Sacred Texts  Buddhism  Index  Previous  Next 
Buy this Book at

Shinran and His Work, by Arthur Lloyd, [1910], at

p. 109

Chapter XIV.

After Justification.

(§ 71, 72, 73, 74, 75)

We have now reached that portion of the Shinshu Catechism which deals with Zokutaimon, i.e. with the earthly life of the believer after he has received justification by Faith in Amida, has cast all his cares upon Him, and has entered into the Sacred Heart of Buddha. We shall find it necessary to consider many questions relating to Grace and Sanctification, and again we shall be astonished by the similarities between the Shinshu and the Christian systems of Theology.

And first, let me summarize what I have been taught, as a Christian, concerning God's grace. It will enable me to describe more accurately the Shinshu position.

Grace consists in the direct illumination of the mind, and the inspiration of the will, by God. * It is necessary for all good actions: it is indispensible to the just man, because, without it, he cannot persevere in the state of grace, or work out his own salvation: it is equally necessary to the man outside the covenant of grace, because, without it, he can not only not turn to the safe refuge of religion, but cannot even do any action that is good. All that is ethically good in human life comes through the grace of God. But the grace of God is over all his works:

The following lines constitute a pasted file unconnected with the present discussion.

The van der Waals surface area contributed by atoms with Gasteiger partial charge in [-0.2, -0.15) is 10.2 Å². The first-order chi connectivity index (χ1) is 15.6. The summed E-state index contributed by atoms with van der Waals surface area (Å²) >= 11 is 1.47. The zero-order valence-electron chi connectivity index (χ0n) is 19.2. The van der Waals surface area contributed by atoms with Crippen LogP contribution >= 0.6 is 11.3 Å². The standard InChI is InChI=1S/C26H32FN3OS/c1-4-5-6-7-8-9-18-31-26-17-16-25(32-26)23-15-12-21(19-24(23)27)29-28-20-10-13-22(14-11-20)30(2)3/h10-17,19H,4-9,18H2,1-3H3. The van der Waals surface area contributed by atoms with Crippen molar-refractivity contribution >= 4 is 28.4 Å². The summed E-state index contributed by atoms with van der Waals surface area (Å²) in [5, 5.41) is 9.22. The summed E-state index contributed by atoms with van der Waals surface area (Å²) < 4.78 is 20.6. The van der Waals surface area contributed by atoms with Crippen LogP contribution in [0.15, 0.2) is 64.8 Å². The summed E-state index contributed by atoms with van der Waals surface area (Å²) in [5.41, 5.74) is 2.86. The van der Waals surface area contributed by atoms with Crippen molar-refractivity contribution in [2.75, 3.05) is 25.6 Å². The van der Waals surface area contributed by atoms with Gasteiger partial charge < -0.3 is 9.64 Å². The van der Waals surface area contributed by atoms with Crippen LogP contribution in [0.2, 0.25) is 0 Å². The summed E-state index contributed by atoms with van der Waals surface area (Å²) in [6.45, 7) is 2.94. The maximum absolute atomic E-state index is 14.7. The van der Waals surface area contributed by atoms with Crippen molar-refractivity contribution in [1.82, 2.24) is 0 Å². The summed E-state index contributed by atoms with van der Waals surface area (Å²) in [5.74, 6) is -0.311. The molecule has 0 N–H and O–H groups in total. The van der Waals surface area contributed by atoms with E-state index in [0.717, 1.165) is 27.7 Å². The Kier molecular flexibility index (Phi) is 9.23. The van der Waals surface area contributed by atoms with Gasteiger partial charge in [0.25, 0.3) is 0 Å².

p. 110

there is not one that is excluded from it. It is God's spiritual sunshine that gives light to the just as well as to the unjust. It is not limited to priests and monks, nor to that class of people whom the Japanese call Shūkyōka (religiously minded persons): it illuminates and inspires the statesman in his cabinet, the merchant at his desk, the carpenter in his workshop: it is the inner soul (as it were) of all good actions, secular as well as religious, and there is no man, be he the most despicable of creatures, who does anything in accordance with the promptings of God's grace, that shall fail to receive from the all-just tribunal of Heaven his due meed of praise and encouragement. If I may express myself in Buddhist terminology, the grace of God is the source (the in #) of all good karma. *

Turning now to the Shinshu Hyakuwa, I find (in § 71) that the earthly life of a believer after receiving the Believing Heart may be compared to a day spent on the road along which one travels to enter into the full happiness of the Fruits of Enlightenment. (Shinjin wo etaru ue no jinsei-seikwatsu wa, Bukkwa no kōfuku ni iru dōchū no hi-okuri de arimasu).